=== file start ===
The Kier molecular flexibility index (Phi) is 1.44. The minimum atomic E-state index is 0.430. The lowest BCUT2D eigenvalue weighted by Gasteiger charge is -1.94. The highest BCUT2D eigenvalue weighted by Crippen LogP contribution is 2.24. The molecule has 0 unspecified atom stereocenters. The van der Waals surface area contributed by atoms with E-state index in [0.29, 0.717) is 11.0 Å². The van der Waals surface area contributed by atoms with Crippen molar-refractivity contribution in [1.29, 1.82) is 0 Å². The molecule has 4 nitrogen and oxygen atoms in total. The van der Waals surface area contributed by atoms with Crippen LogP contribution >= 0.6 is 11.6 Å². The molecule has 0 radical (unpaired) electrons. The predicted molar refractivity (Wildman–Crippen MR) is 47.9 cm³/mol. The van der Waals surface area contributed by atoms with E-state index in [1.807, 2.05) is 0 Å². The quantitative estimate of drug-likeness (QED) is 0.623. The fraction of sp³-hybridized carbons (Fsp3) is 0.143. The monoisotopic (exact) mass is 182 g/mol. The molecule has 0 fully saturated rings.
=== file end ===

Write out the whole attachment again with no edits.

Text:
The Kier molecular flexibility index (Phi) is 1.44. The minimum atomic E-state index is 0.430. The lowest BCUT2D eigenvalue weighted by Gasteiger charge is -1.94. The highest BCUT2D eigenvalue weighted by Crippen LogP contribution is 2.24. The molecule has 0 unspecified atom stereocenters. The van der Waals surface area contributed by atoms with E-state index in [0.29, 0.717) is 11.0 Å². The van der Waals surface area contributed by atoms with Crippen molar-refractivity contribution in [1.29, 1.82) is 0 Å². The molecule has 4 nitrogen and oxygen atoms in total. The van der Waals surface area contributed by atoms with Crippen LogP contribution >= 0.6 is 11.6 Å². The molecule has 0 radical (unpaired) electrons. The predicted molar refractivity (Wildman–Crippen MR) is 47.9 cm³/mol. The van der Waals surface area contributed by atoms with E-state index in [1.807, 2.05) is 0 Å². The quantitative estimate of drug-likeness (QED) is 0.623. The fraction of sp³-hybridized carbons (Fsp3) is 0.143. The monoisotopic (exact) mass is 182 g/mol. The molecule has 0 fully saturated rings.